Speaking of lock screen issues, my small tablet that was upgraded from 8.1 to 10, sometimes when I push the hardware Start button to bring it back from sleep, I just get a black screen. Backlight is clearly on, but nothing gets displayed. Windows also shows the little "touch trails" if I try to use the touchscreen.
But if I then pull out a Bluetooth keyboard, already paired to the tablet, and press Ctrl-Alt-Del, I get the unlock screen.
Happens a few times a week.

nielsm
Jun 1, 2009




Fallen Rib

SinineSiil posted:

Does Win 10 also have issue with not waking up from sleep by mouse/keyboard input? Or is it my new laptop's fault instead?

I had some of that previously on my tablet, but haven't had that happen since the 1511 update. Now I "only" get the breakage with it waking up but never displaying the unlock screen, requiring me to Ctrl-Alt-Del, to get away from a black screen.

nielsm
Jun 1, 2009




Fallen Rib

Dr. Gitmo Moneyson posted:

This got lost on the last page. If there's a better thread for it, please let me know.

This thread is pretty much only about Windows 10 the operating system, and not the software running on it.

But uh I'm not sure I even understand the question. What do you mean by "cache" in here? Do you mean a server message store like Exchange, IMAP or otherwise, where you or the provider removes messages from on a schedule?
You could set up a rule to copy messages to a local PST data file?

nielsm
Jun 1, 2009




Fallen Rib

Dr. Gitmo Moneyson posted:

I want the mail to stay on my computer after being deleted from the place it comes from. Like for example, a gmail or Yahoo account.


EDIT: I moved the question to the Software thread.

Yep then you just need an inbox rule that copies new messages to a local PST file.

nielsm
Jun 1, 2009




Fallen Rib

Sir Unimaginative posted:

Chocolatey uses defaults. Steam by default installs to Program Files.

If you install Steam in Program Files, that's the only place (absent Steam Mover bullshit) you can install games on your system drive (which is presumably your only SSD, which matters for some games now), and being in Program Files is a good way to break games because games do dumb poo poo like take their mods or even save to their operating directory and this doesn't play well with the program file protection imposed on Program Files.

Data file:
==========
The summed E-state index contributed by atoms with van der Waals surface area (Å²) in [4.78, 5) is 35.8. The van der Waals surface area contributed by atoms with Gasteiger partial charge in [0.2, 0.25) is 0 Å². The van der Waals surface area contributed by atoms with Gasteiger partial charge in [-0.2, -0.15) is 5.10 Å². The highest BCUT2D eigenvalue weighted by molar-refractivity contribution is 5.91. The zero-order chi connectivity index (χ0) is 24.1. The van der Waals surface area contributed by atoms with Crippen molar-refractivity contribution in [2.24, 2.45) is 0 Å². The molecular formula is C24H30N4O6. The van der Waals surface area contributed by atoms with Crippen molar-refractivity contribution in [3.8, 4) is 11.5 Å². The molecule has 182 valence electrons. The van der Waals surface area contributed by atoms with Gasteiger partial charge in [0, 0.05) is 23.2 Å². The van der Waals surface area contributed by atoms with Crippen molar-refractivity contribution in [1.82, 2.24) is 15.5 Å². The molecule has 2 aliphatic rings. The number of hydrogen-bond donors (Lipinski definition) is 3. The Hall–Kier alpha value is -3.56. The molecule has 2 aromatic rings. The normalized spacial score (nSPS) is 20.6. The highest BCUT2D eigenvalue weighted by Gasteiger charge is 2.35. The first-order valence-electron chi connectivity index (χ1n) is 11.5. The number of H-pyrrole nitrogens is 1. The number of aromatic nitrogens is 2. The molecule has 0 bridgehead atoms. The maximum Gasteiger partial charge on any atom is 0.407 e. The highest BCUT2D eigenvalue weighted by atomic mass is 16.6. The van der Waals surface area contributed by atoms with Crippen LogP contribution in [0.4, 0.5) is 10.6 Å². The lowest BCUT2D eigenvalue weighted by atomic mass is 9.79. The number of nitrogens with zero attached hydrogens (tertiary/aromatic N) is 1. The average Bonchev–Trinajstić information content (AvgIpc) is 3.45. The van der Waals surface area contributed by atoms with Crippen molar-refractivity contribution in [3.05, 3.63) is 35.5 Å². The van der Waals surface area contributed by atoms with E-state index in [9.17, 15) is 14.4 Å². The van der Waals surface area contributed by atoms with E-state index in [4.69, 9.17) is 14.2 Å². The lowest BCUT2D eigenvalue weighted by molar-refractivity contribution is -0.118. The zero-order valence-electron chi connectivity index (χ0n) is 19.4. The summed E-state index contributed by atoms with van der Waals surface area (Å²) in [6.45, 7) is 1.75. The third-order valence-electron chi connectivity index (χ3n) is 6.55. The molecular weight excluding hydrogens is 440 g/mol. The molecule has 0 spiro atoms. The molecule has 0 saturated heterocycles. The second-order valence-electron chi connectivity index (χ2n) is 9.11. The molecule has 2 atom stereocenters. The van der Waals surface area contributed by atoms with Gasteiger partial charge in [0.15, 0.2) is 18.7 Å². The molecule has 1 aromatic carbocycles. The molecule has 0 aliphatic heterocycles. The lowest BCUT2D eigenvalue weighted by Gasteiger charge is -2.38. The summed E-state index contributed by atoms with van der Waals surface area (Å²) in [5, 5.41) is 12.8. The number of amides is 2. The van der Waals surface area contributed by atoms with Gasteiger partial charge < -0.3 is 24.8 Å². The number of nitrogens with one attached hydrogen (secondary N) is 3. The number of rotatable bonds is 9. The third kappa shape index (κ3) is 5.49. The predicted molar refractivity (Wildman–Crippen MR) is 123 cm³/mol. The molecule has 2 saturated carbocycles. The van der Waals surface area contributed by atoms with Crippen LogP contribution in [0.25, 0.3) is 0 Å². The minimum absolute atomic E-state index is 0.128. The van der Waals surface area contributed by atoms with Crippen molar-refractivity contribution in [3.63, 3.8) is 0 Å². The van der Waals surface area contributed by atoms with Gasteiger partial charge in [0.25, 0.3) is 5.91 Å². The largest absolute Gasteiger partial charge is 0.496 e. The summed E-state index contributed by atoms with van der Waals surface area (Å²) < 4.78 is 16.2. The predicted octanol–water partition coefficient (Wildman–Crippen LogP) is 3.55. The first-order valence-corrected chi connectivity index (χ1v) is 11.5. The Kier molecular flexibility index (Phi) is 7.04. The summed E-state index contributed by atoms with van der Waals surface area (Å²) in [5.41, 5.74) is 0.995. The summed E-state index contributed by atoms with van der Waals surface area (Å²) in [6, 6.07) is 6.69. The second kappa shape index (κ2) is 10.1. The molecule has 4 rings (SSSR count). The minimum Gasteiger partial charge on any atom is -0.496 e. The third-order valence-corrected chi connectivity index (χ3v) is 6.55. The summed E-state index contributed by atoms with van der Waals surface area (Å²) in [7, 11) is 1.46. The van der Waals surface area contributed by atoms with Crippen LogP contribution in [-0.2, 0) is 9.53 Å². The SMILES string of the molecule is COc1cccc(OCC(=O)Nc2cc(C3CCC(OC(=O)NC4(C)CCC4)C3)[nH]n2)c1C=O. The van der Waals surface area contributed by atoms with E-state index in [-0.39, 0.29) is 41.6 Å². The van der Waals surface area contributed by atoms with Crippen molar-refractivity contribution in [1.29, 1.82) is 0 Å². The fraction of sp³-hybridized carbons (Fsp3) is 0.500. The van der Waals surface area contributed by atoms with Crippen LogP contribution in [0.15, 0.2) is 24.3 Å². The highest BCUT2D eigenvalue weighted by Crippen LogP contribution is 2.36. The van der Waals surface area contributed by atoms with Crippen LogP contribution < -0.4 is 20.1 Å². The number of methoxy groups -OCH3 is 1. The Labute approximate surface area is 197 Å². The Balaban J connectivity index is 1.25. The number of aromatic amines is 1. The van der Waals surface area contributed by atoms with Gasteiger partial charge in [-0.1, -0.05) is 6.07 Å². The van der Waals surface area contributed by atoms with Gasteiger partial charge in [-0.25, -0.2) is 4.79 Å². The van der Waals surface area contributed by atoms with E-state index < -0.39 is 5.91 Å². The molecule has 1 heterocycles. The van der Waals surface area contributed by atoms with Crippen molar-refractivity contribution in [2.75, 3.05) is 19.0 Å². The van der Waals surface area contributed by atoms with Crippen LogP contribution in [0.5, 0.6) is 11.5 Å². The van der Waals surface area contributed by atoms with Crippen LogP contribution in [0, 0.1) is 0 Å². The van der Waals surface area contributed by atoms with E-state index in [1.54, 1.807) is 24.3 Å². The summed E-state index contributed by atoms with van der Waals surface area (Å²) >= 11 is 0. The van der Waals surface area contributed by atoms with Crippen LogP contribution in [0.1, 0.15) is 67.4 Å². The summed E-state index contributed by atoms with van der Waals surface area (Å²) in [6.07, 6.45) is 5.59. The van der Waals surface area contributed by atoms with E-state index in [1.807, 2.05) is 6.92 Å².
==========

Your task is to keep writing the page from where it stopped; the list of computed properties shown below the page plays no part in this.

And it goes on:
Don't install Steam in Program Files.

Nonsense, Steam has natively supported installing games to different locations for a long time now.



You just have to set up one or more additional Steam Library Folders on the Downloads page in Settings.

nielsm
Jun 1, 2009




Fallen Rib

Sir Unimaginative posted:

Okay, go try setting up a library on the same drive Steam's installed on.

No really, that makes no sense.

Also never had any issues with Steam being in Program Files. Though probably because of these permissions set up by Steam's installer. Yes arguably a bad idea, but really no more or less secure than having it anywhere else.

nielsm
Jun 1, 2009




Fallen Rib

Sir Unimaginative posted:



I'm legitimately surprised Microsoft hasn't talked to Valve about this.

The "correct" solution would probably be to only have a service running as an account with limited write access to just that folder do all the installation stuff, and then for games that depend on files in the install being writable, have some folder redirection magic, or worst case single-file special permissions, set up. And you might have to write manifests for each game, declaring what it needs.
Good luck getting that to actually work reliably.

If you install Steam somewhere else, you still end up having a user-writable folder full of executables. It just isn't below Program Files.

nielsm
Jun 1, 2009




Fallen Rib

I originally did the reservation for my main home desktop, before the release. Then I figured I should probably do a long overdue hardware upgrade first, and un-reserved. I'm still on Win 7, have the GWX icon in the notify area, but haven't been bugged about it actively even once, and it's not being offered through Windows Update either.

Apparently that counts as a "nope don't upgrade me"?

I'm going to be getting another, bigger SSD soon, and install 10 on that for a fresh beginning instead.

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nielsm
Jun 1, 2009




Fallen Rib

ilkhan posted:

There are several people here who would love to know where that switch is.

https://support.microsoft.com/en-us/kb/3080351

quote:

Windows registry
Important Follow the steps in this section carefully. Serious problems might occur if you modify the registry incorrectly. Before you modify it, back up the registry for restoration in case problems occur.

To block the upgrade to Windows 10 through Windows Update, specify the following registry value:

Subkey: HKLM\SOFTWARE\Policies\Microsoft\Windows\WindowsUpdate
DWORD value: DisableOSUpgrade = 1